The polycultural multiplicity of Thailand is one of the defining issues for studies of the country's religious culture, and scholars have struggled to appreciate Thai religion as a complex of multiple, partly discrete yet also intersecting and hierarchically organised ritual-belief systems. A key question is whether the amalgamated complexity of the Thai religious field is a single integrated system or a conjoined constellation of several distinct religions. I argue that in exploring this question notions of syncretism and theories of hybridity do not capture the full complexity of Thai religious and other cultural forms. Accounts of cultural hybridity are based on a binary notion that emphasises fusion and the formation of new internally coherent wholes. In contrast, Thailand is a polyvalent society in which more than two cultural and religious forms are often present in contiguous but non-intersecting ways. I contend that the Thai notion of kala-thesa ('time and place') contextual sensitivity offers a useful additional concept to understand patterns of cultural amalgamation in the fields of religion, gender and language as well as more broadly. I summarise Nidhi Eoseewong's account of Thai kala-thesa 'spatialities' as an important theoretical contribution to understanding how religious complexity, as well as ethnic, cultural and linguistic diversity, are managed in Thailand. I describe kala-thesa contextualisation as a modality of power over a succession of foreign cultural influences throughout Thai history. I conclude that an expanded conceptual vocabulary and theoretical repertoire of cultural and religious mixing is needed to enable us to fully appreciate the character of religious, gender and other forms of cultural diversity that have emerged in modern Thailand from the society's deep historical experience of pluralism and multiplicity.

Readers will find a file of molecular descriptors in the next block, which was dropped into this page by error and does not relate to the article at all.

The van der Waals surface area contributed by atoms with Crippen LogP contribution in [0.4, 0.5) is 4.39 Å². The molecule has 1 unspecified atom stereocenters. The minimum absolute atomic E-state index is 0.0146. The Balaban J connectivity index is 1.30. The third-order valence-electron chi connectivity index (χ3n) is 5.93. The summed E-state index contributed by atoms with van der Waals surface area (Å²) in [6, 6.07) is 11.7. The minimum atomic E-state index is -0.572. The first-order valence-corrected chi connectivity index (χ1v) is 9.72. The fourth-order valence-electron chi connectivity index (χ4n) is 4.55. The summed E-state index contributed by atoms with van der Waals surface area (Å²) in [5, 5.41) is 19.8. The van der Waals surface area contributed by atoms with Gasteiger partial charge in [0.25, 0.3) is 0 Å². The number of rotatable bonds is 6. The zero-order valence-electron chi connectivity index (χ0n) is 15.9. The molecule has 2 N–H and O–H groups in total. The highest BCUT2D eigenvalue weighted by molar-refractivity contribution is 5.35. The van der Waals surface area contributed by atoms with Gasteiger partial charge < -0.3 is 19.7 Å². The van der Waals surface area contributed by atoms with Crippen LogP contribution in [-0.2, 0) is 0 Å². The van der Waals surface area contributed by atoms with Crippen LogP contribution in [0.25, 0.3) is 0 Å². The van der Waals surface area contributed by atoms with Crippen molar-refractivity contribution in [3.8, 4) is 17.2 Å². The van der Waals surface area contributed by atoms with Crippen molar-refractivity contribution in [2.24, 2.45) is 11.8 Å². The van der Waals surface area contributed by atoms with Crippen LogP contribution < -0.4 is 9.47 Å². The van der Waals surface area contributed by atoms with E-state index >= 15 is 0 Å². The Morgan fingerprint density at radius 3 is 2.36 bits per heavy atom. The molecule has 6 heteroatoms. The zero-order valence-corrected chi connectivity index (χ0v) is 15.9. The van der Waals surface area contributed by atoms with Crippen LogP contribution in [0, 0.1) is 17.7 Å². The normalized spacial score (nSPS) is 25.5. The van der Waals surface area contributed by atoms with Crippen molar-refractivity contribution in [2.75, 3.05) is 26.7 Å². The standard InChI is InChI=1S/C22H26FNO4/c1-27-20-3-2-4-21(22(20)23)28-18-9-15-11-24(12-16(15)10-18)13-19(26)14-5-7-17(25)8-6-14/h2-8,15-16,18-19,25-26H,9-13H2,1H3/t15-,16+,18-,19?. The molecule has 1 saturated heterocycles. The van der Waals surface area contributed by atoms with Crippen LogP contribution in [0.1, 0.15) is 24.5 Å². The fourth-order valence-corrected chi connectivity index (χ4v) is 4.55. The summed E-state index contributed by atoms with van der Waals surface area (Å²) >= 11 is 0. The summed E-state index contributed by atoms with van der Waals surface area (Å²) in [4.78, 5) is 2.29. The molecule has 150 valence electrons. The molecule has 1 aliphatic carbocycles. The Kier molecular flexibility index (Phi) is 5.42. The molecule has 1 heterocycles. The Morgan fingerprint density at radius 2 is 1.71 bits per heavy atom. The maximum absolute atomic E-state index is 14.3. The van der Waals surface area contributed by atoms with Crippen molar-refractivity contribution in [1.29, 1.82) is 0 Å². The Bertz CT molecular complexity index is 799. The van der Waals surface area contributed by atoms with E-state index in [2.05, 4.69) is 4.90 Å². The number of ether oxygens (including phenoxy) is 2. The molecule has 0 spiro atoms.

|Journal of Anthropology, Sirindhorn Anthropology Centre (JASAC)
|Published - 2020